OK I want you to promise me right now, before reading another word, that you will keep an open mind while reading this post. I told a few friends about this dish, and to be honest I was a little surprised at the vehemence of their refusal to even contemplate that it might be good. Call me a sucker, but I believed Giuliano Hazan when he said that people often could not guess what the mystery ingredient even was. My faith was rewarded, too, because folks I despise raw cantaloupe. I even hate the smell of it. But Hazan is right–cooked cantaloupe in a savory sauce bears no resemblance to the raw fruit. And it makes an amazing bacon infused sauce for pasta.
What it really comes down to is: do I ever steer you wrong?
In all seriousness, the cantaloupe cooks down into something a little sweet but also savory. I enouraged it to turn into a sauce by also smashing it with a potato masher (I do not really care for the texture of melon either). I boosted the unami (because while I trusted Giuliano Hazan I guess you might say my trust only extends so far) with tomatoes, cream, bacon, garlic and shredded Parmigiano-Reggiano cheese. The dish was rich, creamy and delicious. I found the inspiration for the sauce in Giuliano Hazan’s Thirty Minute Pasta: 100 Quick and Easy Recipes. As far as I am concerned this is a perfect summer pasta.
- 1 T extra virgin olive oil
- 8 slices bacon (I used peppered, but you do not need to)
- 2 medium onions, finely chopped
- 2 T dry white wine
- 6 cloves garlic, minced
- 2 medium tomatoes, chopped
- 1 whole cantaloupe peeled, seeded and chopped
- 1/2 cup heavy cream
- 1 cup grated Parmigiano-Reggiano
- chopped flat leaf parsley (optional)
- salt and pepper to taste
Heat the olive oil in a large pot or skillet over medium heat (I used a deep-sided sauté pan, but it was 14 inches across--if you do not have one this large you will be better off with a Dutch oven type pot). Add the bacon and cook until crisp, moving around to prevent burning.
Remove the bacon to a plate covered with a paper towel and let cool. When it is cool enough, crumble it and set aside.
Pour out all but 2 tablespoons of the bacon fat and oil. Add the onions with a pinch of salt and the white wine. Scrape up the yummy bacon bits which have stuck to the bottom of the pan. Cook the onions, tossing occasionally, until they are golden and caramelizing, about 10-15 minutes.
Add the garlic and continue to stir and cook, another 3 minutes.
Add the tomatoes and chopped cantaloupe. Bring to a brisk simmer. Let cook, stirring occasionally, until the cantaloupe starts to break down. I used a potato masher to encourage the cantaloupe to break down into a sauce, because I did not want large chunks of cantaloupe. Allow for at least 25 minutes to cook the cantaloupe.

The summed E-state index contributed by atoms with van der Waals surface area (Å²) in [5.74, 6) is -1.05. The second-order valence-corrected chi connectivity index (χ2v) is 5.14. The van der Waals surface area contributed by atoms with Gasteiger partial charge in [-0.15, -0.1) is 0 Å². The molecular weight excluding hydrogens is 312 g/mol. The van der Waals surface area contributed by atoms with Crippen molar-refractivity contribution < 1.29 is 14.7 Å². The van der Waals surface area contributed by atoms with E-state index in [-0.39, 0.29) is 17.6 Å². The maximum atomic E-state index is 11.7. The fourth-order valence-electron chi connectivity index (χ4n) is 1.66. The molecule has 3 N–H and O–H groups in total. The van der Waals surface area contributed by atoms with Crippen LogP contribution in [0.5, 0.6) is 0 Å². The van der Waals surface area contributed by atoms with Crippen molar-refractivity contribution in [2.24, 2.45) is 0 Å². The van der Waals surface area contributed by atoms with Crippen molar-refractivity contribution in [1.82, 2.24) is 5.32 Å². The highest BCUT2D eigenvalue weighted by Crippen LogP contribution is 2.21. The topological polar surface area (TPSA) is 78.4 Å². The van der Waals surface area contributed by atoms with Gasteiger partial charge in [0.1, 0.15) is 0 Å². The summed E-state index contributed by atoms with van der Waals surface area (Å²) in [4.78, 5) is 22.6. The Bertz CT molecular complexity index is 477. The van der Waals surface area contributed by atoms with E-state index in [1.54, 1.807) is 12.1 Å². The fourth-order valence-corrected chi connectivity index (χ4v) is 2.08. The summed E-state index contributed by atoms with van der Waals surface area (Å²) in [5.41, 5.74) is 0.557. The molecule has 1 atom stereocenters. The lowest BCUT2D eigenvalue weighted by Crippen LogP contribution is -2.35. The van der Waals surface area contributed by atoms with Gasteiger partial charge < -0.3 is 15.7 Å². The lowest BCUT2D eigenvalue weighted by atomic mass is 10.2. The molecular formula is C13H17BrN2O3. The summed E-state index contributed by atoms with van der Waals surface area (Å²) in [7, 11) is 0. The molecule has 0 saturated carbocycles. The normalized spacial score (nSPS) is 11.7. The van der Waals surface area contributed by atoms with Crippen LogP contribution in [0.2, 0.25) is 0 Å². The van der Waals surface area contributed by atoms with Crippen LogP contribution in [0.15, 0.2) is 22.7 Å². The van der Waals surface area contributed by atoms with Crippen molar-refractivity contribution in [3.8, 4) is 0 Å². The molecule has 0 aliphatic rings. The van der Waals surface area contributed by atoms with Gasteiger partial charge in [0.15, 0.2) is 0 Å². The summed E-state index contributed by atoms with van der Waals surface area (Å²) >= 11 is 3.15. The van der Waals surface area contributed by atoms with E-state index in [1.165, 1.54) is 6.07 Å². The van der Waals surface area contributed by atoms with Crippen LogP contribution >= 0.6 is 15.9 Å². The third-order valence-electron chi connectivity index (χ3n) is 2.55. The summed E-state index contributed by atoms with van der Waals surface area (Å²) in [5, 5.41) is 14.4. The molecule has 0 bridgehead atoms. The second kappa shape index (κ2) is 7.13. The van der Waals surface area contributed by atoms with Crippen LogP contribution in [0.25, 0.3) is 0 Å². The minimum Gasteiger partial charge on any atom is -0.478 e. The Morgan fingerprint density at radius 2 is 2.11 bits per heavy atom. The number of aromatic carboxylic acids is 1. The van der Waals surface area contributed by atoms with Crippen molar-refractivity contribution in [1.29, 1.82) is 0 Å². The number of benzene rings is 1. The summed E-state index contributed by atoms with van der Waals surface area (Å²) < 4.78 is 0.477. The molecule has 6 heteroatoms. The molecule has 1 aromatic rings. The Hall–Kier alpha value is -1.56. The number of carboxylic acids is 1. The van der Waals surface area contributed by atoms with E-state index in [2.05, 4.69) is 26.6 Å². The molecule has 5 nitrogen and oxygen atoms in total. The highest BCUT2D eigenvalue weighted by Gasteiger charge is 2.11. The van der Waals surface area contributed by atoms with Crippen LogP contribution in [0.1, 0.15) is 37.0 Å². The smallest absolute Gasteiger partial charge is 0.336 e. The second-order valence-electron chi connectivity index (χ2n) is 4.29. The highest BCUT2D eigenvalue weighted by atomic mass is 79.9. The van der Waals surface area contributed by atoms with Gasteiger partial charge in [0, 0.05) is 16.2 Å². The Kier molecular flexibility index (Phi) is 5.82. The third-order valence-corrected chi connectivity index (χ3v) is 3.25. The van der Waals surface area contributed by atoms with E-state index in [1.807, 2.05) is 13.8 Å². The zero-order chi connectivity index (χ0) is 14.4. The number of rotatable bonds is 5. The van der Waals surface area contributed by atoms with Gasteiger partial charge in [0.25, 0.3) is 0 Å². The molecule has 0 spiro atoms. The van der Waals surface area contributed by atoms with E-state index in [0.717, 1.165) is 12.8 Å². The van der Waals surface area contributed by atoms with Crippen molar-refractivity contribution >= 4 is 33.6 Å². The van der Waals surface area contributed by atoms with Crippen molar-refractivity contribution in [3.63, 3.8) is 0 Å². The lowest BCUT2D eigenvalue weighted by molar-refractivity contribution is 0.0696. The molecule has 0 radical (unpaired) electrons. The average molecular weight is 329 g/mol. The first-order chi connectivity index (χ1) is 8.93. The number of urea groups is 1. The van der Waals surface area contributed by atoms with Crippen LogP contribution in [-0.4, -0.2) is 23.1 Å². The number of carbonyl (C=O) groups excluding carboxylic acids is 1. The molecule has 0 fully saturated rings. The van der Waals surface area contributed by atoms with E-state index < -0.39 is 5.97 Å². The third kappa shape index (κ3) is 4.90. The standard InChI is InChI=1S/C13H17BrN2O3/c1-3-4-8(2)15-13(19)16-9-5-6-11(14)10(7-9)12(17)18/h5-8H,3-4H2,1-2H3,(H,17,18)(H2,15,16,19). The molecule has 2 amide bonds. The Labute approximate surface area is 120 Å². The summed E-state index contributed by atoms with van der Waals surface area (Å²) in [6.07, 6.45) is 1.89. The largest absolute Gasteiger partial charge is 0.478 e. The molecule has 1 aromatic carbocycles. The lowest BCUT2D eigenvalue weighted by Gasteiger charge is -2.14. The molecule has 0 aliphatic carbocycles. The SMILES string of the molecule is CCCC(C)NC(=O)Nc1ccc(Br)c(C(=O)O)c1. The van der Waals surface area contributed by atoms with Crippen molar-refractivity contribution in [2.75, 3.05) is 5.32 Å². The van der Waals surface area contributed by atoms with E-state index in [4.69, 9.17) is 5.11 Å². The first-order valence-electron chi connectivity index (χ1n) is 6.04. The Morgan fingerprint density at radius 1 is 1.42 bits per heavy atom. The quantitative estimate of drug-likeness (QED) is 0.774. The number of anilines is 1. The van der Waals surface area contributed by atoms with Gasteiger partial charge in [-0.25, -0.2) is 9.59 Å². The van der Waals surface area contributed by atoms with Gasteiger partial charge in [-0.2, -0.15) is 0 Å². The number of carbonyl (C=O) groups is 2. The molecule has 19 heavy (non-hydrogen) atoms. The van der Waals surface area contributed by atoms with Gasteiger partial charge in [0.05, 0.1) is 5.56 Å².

Add the cream and 3/4 cup of the grated Parmigiano-Reggiano and stir it into the sauce. Let simmer for a minute or 2 to meld the flavors. Season with salt and pepper to taste.
Serve garnished with more grated Parmigiano-Reggiano and the crumbled bacon. A parsley garnish looks great (which is why I used it) but we actually decided we preferred it without, so if you choose to use it, just sprinkle a little over the top.
I made something similar a while back (when I still ate meat) and remember loving it! A little weird…but still tasty!
Dan from Platter Talk says
This is beautiful and so delicious looking. What a perfect idea for summer, or any season!! Great post!
Heather @ Sugar Dish Me says
I trust you!!! But also I totally love melons. This is gorgeous gorgeous gorgeous!!!
Melon with pasta? I like it!!
I love fruits with food ….great idea ^^
I would totally try this! Sounds like a fun flavor combination 🙂
I have to admit using melon in a pasta dish never occured to me, but I will definitely be trying it now!
Laura, I for one do trust your culinary advice and expertise, along with Guliano Hazan’s. Some of the strangest sounding recipes do in fact turn out to be the most delicious. Maybe I shouldn’t tell everyone exactly what is in a recipe if it sounds too unusual so that they’ll be shocked after they taste it to find out the secret?
Great pasta dish!
Such a nice and simple pasta dish, I love the addition of cantaloupes
Thanks for confirming my suspicion that cantaloupe would be delicious in a savory pizza. Yes, I know, this is a pasta dish, but the flavors I’ve been considering for the pizza in my head are similar to the ones you’ve used in this dish, so I’m glad to know that it works here.
Really really wonderful photos!
you need to feed this to me so that i will believe you